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Technology / Cybersecurity

Flappy Bird clone can steal images from Android devices

Hackers, who last week compromised Apple’s iCloud and leaked sexually explicit images of celebrities were also planning to clone Flappy Bird to steal images from Android powered devices.

Reports claim hackers mainly tried to exploit users’ negligence concerning the permissions sought by Android over accessing photos stored on the phone and move them to remote location before it is detected.

The hacking ring reportedly stole and is seeking to trade nude and personal photos of over 100 female celebrities collected over two and a half years. Security researchers claimed that the hackers had accumulated them on the ‘stolen’ forum on image board AnonIB.

security researcher Nik Cubrilovic noted that the developer of fake Flappy Bird app exploited users’ ‘carelessness’ about granting the permissions to Android apps to move pictures.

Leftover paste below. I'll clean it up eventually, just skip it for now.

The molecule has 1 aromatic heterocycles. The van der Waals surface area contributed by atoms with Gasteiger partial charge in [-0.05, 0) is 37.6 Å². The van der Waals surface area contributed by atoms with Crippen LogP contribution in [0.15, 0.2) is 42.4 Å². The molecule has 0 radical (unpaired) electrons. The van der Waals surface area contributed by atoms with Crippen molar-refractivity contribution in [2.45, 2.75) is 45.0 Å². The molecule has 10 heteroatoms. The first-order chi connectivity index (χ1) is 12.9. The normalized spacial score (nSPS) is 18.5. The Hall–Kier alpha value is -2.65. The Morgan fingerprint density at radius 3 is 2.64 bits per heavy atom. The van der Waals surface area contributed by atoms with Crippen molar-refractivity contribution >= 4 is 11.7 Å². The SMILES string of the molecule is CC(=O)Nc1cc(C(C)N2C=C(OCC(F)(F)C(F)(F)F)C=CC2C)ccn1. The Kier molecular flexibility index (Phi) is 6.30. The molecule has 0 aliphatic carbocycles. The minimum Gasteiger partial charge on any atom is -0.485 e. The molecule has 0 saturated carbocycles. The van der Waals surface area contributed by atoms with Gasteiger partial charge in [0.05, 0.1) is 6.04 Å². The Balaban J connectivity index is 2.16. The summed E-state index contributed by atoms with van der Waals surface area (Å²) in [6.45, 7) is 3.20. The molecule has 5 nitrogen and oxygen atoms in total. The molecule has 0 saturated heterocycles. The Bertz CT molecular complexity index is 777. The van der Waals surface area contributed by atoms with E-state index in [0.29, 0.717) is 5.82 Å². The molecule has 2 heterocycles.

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The developer noted: "I am a f**king genious… Hear me out. I.. modded… the app.

"It now secretly downloads all of the phones pictures to my server when the game is running."

"The problem is this – it’s a violation of google play developers license to do publish sneaky apps like that, and I REFUSE to risk my license over it."

"Note: this app will only work for android."

Trend Micro security research vice president Rik Ferguson said: "We frequently see manifestations of malware on Google Play Store and it’s certainly not malware-free.

"Google do actively police Google Play but it tends to be post-release. So he’s saying that if he puts it on his account, it’s going to be found out and he’s going to be suspended.

"There’s a thriving underground market in verified Google developer accounts for exactly that purpose."
This article is from the CBROnline archive: some formatting and images may not be present.

CBR Staff Writer

CBR Online legacy content.